My brushes are untouched.
I've played one game since Hotlead, and only because Patrick had some armies completed (1/72nd scale Chinese Civil War forces) and wanted to give the World In Flames rules by Osprey a try.
Many of the loose ends from Hotlead are still untied.
What I have been doing is a lot of cadet stuff.
A week before Hotlead I got an email telling me I was loaded onto the Intermediate Officer's Training Course and the Distance Learning segment started pretty much that evening. This has been an amusing 6 week course with almost daily deadlines covering diverse subjects like policies and procedures, enforcement of regulations, supervision of subordinates (as a Lieutenant now it's assumed I will have 2nd Lieutenants and Officer Cadets to keep an eye on), more adolescent development and group dynamics, environmental impact assessments for training exercises, safety and emergency response plans, correspondence and warning orders. Fun stuff.
Good professional development, but pretty time consuming.
I was also preoccupied developing my magnum opus; a lesson for M420.02 The History of the Canadian Army. The official lesson plan had a lot of bureaucratic details like Militia Acts and the various reorganizations the Army went through. Do some 17 year olds really need to know how the CF was organized back in the 1980s? I threw that out and started with some First Nations warriors hiding in the bushes and worked my through the siege of Quebec, the War of 1812, the Fenian Raids and North West Rebellion of 1885, WW1, WW2, Korea and Afghanistan to try and tell a story. It also happened to be Vimy Ridge Day. I had 90 minutes, elaborated too much sometimes and ran out of time. But they were quiet and paid attention and they even learned about a few Militia Acts.
Another distraction was that my Cadet unit went through a change of command. My friend Chris took over as CO mid-year (and a couple of years early) due to our old CO having a change in her situation. So we had to step up the ceremonial review practice for the cadets.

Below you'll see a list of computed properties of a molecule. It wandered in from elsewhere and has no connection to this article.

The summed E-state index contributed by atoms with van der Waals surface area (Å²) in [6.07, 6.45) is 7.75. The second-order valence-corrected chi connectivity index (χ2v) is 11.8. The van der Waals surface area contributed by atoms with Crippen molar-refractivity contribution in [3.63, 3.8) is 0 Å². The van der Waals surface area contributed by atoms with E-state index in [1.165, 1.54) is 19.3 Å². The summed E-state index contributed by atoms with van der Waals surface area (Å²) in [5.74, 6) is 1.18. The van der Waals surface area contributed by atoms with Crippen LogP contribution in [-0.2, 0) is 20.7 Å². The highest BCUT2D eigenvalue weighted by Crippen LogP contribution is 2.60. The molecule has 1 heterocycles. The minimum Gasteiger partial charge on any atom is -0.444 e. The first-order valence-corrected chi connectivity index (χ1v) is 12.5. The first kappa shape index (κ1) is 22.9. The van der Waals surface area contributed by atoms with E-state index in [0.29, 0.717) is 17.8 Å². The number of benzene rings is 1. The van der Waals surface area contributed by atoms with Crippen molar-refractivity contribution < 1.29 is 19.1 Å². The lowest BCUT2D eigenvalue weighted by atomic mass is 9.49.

Usually the cadets do the parades and we officers just watch from the edge of the parade square.
But this time the CIC officers had to fall in.
I hadn't been in command of a formation on a ceremonial parade for 30 plus years!
|Lt. Rabbitman on parade!|
|Taking the Reviewing Officer through the inspection|
|Advance in Review Order|
Here we've just finished the Advance in Review Order, the climax of the parade. For a bunch of kids their dressing is really quite good (and they all halted at the same time!). The observant among you will notice the flight of Air Cadets in their sky blue on the left of our line. We've developed a pretty cordial relationship with the local Air Cadet Squadron, mostly based upon a standing invitation from their officers to join them for drinks at a local bar at the end of cadet nights. Their facility has more elbow room for march pasts, so they were our hosts for the evening. It would have been rude not to let them parade with us.
As soon as Chris was made acting CO he made me his Training Officer (TrgO). It will now be my responsibility to generate all the Warning Orders, Operations Orders, RSS, MOARs, Emergency Response Plans, Briefings and O Groups. Plus devise the training plan for the next training year.
I have also been stepping up my efforts to find better employment. So resumes, finding my footing with the TrgO position and my DL have been absorbing all of my spare time lately.
But the course is done this weekend, so I hope next week to find some time to pick up my paint brushes again.